How Apps Influence Health Choices

The past few years have seen a massive increase in the use of mobile apps for health and wellness purposes. The sector even has its own name; mobile health or mHealth. By 2025, the global mobile health market is forecast to be worth in excess of $300 billion US. In the first quarter of 2021, more than 53,000 Android health apps were already available, with new ones coming to market all the time.

There are several factors driving this growing market, with the recent pandemic being the latest to give the sector a boost. However, even before COVID-19 drove more people than ever to download health apps, mHealth was already a well-established phenomenon. Now healthcare professionals are actively looking to apps as a way to help people improve health outcomes in a variety of areas.

We will look at the way this technology is being applied in healthcare, including the idea of ​​gamification.

The wellness revolution

In the beginning, most health apps focused on the rather general idea of ​​wellness. Rather than targeting particular health conditions, the purpose of these apps was to improve physical and mental health overall. Mobile health emerged in tandem with a global interest in health and wellness, as promoted by numerous online influencers who promised to fix your body and mind through diet, exercise, and meditation.

Many people will be familiar with physical fitness apps, and around a third of American adults use them frequently. These can be for every kind of physical activity imaginable, with running being one of the most popular. Apps like Map My Run, Couch to 5K, and Runkeeper have been downloaded millions of times. Most have a free version and paid subscription packages for more features.

Opening up about mental health

Two of the most popular mental health apps are Headspace and Calm, both of which encourage meditation and mindfulness. Around the world, but especially in the US and other Western nations, attitudes towards mental health have become more open, with a growing number of people acknowledging the importance of psychological self-care. Even so, stigma remains in many cases, and there is a global insufficiency of access to traditional mental healthcare providers.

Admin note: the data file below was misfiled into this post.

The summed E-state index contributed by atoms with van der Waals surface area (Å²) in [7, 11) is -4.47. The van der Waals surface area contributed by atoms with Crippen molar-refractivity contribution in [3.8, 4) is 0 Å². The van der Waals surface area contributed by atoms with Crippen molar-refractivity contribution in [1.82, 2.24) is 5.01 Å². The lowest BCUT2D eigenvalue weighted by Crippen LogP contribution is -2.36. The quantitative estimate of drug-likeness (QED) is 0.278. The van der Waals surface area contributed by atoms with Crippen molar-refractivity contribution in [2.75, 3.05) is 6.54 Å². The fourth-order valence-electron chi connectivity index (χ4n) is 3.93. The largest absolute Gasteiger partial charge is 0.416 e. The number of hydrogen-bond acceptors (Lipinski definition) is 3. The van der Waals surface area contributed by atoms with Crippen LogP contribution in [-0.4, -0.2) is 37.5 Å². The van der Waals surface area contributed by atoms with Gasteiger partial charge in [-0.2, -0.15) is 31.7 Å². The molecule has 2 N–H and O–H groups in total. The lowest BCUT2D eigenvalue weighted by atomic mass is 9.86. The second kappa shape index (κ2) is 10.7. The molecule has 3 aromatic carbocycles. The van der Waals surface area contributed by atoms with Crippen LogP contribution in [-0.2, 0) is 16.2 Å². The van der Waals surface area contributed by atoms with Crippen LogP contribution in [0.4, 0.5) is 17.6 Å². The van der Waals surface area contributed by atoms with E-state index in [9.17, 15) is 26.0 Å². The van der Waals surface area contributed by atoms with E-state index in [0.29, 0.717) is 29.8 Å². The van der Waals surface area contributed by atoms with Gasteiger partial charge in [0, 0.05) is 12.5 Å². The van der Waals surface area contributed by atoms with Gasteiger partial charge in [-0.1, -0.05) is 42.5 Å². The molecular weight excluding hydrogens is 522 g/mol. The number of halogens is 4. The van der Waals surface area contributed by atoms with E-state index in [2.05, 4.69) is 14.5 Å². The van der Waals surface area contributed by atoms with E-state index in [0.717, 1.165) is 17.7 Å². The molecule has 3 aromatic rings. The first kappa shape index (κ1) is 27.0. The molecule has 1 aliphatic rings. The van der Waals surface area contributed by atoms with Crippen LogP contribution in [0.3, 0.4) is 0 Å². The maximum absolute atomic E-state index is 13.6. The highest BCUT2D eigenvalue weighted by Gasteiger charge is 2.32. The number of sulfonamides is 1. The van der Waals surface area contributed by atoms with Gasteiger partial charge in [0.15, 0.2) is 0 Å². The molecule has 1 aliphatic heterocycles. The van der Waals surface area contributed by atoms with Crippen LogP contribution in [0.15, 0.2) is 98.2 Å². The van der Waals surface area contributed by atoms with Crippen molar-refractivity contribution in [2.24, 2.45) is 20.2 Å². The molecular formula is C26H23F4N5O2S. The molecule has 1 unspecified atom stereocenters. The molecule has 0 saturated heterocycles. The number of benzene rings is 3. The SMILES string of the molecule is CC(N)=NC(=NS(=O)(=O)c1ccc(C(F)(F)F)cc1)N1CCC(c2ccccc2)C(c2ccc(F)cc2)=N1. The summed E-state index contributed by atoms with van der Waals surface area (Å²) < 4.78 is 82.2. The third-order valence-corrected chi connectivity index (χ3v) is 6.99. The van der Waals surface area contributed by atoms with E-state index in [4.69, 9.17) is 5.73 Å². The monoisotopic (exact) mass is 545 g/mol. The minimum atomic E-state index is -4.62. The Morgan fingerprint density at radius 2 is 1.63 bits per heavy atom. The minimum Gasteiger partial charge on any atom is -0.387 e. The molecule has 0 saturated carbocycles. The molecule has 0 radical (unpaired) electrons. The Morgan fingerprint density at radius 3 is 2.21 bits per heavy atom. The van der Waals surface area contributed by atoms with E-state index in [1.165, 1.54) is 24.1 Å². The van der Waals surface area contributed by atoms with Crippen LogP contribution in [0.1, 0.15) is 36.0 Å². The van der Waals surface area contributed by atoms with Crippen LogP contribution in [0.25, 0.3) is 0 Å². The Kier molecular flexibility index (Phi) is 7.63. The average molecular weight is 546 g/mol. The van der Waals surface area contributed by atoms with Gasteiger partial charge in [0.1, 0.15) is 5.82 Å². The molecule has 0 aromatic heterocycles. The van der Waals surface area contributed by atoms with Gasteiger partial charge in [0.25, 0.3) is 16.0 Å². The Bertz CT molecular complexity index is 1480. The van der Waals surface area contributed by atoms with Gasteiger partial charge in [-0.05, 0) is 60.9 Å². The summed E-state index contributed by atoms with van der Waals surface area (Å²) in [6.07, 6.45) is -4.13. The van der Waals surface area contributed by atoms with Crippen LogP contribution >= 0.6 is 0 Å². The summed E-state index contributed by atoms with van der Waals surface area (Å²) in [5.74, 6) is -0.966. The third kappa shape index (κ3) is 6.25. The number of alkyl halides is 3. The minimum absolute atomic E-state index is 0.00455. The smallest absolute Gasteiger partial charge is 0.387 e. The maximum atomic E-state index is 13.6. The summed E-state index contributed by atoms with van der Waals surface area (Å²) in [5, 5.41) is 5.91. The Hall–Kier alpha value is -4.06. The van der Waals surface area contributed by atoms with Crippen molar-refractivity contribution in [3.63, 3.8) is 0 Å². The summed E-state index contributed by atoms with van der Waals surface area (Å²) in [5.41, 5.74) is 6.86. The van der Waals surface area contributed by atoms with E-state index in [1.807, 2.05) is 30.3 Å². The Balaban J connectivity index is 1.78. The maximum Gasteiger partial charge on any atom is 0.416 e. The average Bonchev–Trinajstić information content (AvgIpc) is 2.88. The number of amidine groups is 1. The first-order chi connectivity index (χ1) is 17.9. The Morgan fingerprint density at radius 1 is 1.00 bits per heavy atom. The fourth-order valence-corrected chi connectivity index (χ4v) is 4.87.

Considering that more than 10% of the world’s population live with some form of mental health condition, it is no wonder that apps like Calm and Headspace are so popular. They provide a supplement to professional services, or even replace them entirely where such services are scarce and social stigma is present. Experts are generally in favor of such mHealth services, although some caution that there is little regulation around any mental health applications.

Find our top 10 meditation and relaxation apps for Android.

The gamification element

Mobile health and wellness apps can play an important role in modern healthcare, especially if there is a gap between the needs of the users and the external services available to them. Unfortunately, without the supervision of healthcare professionals, sticking to a program can be tough. Many users start strong but lose focus and motivation over time.

One effective way to combat user fatigue is with gamification. Even if you are unfamiliar with the word, chances are you know the concept. Take an activity, such as running or yoga, that does not usually include any elements of a game, and add some. Developers use the data that is fed into the system, such as miles run or health markers like heart rate, to create goals and competition. Users get rewards for hitting targets and prevailing over others, creating an environment that encourages prolonged and meaningful engagement.